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On The Business of Sports Blog: Social Media with Goofus and Gallant

Tuesday, October 27, 2009 , Posted by Christopher Byrne at 2:16 PM, under , ,

Russell Scibetti, the publisher of The Business of Sports blog and Senior Manager of Database Marketing/CRM with the New York Jets, asked a fairly straightforward question on LinkedIn the other day: What are some of your favorite examples of social media in sports?

All teams, leagues and sports organizations know that they should have a social media presence, particularly on Facebook and Twitter because of their popularity. The question though is how to make the most of those tools. What teams or sports organizations do you feel are doing the best job? Please share a couple of your favorite sports Facebook and Twitter pages as examples (and let's keep the self-promotion to a minimum - thanks!)

I gave a gut reaction answer because I did not feel the answer was so cut and dry as to give examples of the goos, as so many organizations are doing it wrong. Rusell liked the answer and asked if he could use it as a guest post. Here is the text of the guest post from his excellent site.

Social Media with Goofus and Gallant
by Christopher Byrne
Managing Partner, The Cayuga Group, LLC

Sometimes I think it is easier to say what teams, leagues and organizations are doing wrong. I do not know if it is intentional or the appearance that they do have a clue on what the world of social networking and social media is all about: collaboration and sharing.

I do not know if you remember Goofus and Gallant from Highlights Magazine or not (to summarize using the picture, Goofus is mean and doesn’t share while Gallant is nice to his friends and shares with others), but I will use their names and characters as an example.
  • Goofus wants to manage all content, so his Facebook page does not allow people to share their ideas in the main wall thread.
  • Gallant wants to engage people and build a community, so he allows people to post to the wall and interact with the larger member community, as long as they do it within the acceptable rules of conduct.
  • Goofus deletes comments that they do not like (and I am not talking about profanity).
  • Gallant realizes that people want honest, frank discussion, and that by allowing non-spun content actually helps build the page owners brand as a true social media/social networking participant/sponsor.
  • Goofus wants everybody on the world to follow them on Twitter, but does not follow them in return. So he has no idea what they are saying about their organization. And because they are not followed, they cannot send feedback via direct messages.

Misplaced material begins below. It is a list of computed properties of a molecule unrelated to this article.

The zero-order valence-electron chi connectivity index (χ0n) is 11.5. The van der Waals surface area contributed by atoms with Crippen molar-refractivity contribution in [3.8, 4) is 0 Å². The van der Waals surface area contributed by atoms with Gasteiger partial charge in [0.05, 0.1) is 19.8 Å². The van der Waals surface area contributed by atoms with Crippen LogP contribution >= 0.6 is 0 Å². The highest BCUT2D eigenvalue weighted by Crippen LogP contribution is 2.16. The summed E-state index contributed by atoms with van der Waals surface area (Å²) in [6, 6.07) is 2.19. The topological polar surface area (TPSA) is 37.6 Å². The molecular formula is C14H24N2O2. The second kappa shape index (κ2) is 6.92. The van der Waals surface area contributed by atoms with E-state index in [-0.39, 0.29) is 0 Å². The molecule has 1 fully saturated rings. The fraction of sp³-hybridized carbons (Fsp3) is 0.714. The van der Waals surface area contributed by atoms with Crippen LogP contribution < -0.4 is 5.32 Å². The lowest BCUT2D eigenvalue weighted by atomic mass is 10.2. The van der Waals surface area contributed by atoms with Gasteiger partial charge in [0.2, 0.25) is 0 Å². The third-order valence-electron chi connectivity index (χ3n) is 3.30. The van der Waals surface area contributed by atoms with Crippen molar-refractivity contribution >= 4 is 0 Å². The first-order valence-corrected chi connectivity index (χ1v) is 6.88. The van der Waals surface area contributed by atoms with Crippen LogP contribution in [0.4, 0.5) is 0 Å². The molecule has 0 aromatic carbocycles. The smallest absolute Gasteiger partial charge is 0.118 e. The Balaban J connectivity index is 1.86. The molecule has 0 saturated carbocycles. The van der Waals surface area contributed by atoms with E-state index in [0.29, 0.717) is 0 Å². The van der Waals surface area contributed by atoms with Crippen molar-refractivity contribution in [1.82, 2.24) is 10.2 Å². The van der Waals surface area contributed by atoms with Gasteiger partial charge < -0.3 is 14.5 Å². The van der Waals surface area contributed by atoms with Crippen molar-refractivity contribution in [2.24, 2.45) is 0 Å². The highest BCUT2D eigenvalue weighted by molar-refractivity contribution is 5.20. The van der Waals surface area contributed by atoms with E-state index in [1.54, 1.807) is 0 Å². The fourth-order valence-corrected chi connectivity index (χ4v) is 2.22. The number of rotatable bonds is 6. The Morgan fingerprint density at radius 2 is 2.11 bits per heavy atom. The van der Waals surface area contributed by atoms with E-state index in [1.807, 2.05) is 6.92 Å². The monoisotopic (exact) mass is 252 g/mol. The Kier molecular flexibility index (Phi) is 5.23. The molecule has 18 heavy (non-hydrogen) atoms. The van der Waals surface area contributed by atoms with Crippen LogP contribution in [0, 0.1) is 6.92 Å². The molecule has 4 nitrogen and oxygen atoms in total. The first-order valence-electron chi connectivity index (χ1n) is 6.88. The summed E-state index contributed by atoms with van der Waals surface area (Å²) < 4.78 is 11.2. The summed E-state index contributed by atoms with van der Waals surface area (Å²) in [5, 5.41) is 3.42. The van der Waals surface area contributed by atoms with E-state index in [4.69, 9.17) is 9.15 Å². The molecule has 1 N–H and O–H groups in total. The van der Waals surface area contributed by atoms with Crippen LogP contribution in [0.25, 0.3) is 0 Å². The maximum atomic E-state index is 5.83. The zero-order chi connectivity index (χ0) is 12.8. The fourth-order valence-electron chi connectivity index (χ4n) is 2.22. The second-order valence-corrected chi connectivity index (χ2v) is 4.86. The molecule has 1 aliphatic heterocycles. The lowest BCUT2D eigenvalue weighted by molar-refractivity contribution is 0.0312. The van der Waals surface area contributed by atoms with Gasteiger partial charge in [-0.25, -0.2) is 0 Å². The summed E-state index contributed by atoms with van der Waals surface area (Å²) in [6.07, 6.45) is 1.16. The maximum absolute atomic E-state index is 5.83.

• Gallant knows that the exchange needs to be two-way. First to get information out there, and second to receive feedback and monitor the conversation.
  • Goofus wants all traffic to go to his web site, so he does not allow the embedding of any video from his site.
  • Gallant knows that he will actually build up more goodwill AND increase traffic to their site by allowing people to embed video content from that site. He also knows that if he does not do it, people have no incentive to direct traffic to his site and that the risk of unauthorized pirating and distribution of the content goes up.
  • Goofus thinks blogs are one way conversations and don’t allow comments of any kind for reasons that include corporate embarrassment.
  • Gallant realizes that having a truly interactive blog is a way to not only engage people in community type dialog, but also a way to get unrestrained feedback from people.
So who are the Goofuses and the Gallants out there? Join the conversation on LinkedIn or leave your comments here.

Christopher Byrne is the managing partner of The Cayuga Group, LLC, a consulting firm focused on the development, deployment, management, and administration of information/collaboration systems including social networking tools. He writes about information technology and business process controls at the Business Controls Caddy, and sports media issues and opportunities at Eye on Sports Media.

Please feel free to share your thoughts here, on Russell's blog, or over on the LinkedIn discussion.

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